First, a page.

Colourful trade blankets hang on the walls of a Montreal gallery as a striking symbol of beauty emerging from the pain of residential schools and the generations of trauma they inflicted.
They are the work of Ida Baptiste and Lara Kramer, a mother-daughter team behind the exhibit titled Ji zoongde’eyaang (To Have a Strong Heart) showing at MAI, a multi-media cultural space.
Baptiste is an Anishinaabe Oji-Cree artist and Ojibwa language teacher living in Rama, Ont. She was just four years old when she was taken to Brandon Indian Residential School in Manitoba.
She recalls crying as she arrived at the school and the fear she lived with for years.
“The boys who tried to run away were made to carry a hundred-pound bag of potatoes,” she says. “And the principal would stand there with a horse whip to use if one of them fell down. I remember seeing that, and the fear I had, thinking ‘Why am I here?’”
Those are memories she tried to suppress for years, but that she now shares with her daughter by her side.
The duo first teamed up during the pandemic, in 2021. Kramer, a performer, choreographer and multi-disciplinary artist, was asked to design two public billboards to be exhibited in downtown Montreal. The images feature Kramer cloaked in a trade blanket, the kind used in the fur trade. Through oral tradition, countless stories of their use as fabric of biological warfare to infect Indigenous people with small pox have emerged.
Kramer reached out to her mother for help designing two trade blankets and adorning them with jingles that symbolize healing.
“It was really these notions of healing, grounding ourselves in history and moving forward together that I wanted to explore,” says Kramer.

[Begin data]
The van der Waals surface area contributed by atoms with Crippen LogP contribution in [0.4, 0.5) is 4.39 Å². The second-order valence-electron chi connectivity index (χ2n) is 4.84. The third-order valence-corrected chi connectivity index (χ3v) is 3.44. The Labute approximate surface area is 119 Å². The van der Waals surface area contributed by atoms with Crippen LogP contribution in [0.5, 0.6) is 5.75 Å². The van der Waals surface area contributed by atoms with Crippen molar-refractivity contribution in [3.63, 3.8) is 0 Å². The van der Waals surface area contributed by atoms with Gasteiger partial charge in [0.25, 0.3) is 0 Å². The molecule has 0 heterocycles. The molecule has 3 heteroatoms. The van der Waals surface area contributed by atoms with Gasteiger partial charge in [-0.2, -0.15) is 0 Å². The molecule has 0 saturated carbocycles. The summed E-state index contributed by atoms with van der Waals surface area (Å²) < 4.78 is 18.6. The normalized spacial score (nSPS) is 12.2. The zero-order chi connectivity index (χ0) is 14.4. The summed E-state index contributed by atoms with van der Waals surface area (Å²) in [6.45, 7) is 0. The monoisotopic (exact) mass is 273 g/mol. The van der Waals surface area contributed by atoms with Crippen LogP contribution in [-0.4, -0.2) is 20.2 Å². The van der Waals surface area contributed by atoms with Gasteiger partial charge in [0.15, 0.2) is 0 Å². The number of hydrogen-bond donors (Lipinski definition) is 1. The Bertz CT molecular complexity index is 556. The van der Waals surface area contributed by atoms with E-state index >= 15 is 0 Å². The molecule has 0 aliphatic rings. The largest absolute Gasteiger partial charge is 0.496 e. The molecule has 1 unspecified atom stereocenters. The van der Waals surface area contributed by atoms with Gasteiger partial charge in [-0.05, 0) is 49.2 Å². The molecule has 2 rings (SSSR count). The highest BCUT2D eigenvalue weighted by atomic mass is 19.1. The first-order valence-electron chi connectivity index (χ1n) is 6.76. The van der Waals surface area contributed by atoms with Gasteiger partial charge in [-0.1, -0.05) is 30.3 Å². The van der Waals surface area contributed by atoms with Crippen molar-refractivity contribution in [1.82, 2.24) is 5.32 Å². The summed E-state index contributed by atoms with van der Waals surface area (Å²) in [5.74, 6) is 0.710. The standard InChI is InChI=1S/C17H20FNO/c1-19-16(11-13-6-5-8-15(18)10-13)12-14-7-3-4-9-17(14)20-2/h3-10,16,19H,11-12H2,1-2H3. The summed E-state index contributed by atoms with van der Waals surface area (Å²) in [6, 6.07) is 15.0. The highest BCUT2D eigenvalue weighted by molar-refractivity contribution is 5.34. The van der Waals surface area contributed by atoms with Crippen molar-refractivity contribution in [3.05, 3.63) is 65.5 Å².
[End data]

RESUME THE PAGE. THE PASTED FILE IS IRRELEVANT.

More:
After that project was over, she realized there was much more to be done and came up with the idea of the exhibit. They dedicated hours to the project, working together with Kramer’s own children playing around them. In those moments, the two artists thought of the bonds residential school severed across generations.
“I didn’t grow up in a real family,” says Baptiste. “When I had my own children I was able to give them a foundation when they were little, but when they became adolescents I was fearful and scared, so I ran away from them not fully realizing the impact that would have on my family.”
One of their trade blankets now on display is in honour of Baptiste’s mother, Kramer’s grandmother. All of her 14 children were taken away, either during the Sixties Scoop or to residential school. Another blanket depicts what Baptiste calls her spiritual journey, with lines representing generations past, present and future.
But there is more than the blankets to this exhibit.
As Kramer looked (or “snooped,” as she put it) around her mother’s home, she uncovered a series of paintings Baptiste completed in the 1990s. She convinced her mother to include those in the project.
“I felt that this is the moment. Maybe 30 years ago, it wasn’t time, but in the current climate, and where she is on her journey, it is now time.”
The paintings depict children, left without a voice in their schools. One is of a child on a swing on a background filled with numbers.
“We all had numbers,” says Baptiste. “Mine was 64.”
Ji zoongde’eyaang is on until Nov. 19 at the MAI (Montreal, arts interculturels).
All embedded images show the exhibit at the MAI created by Ida Baptiste and Lara Kramer, and were provided to CTV News.
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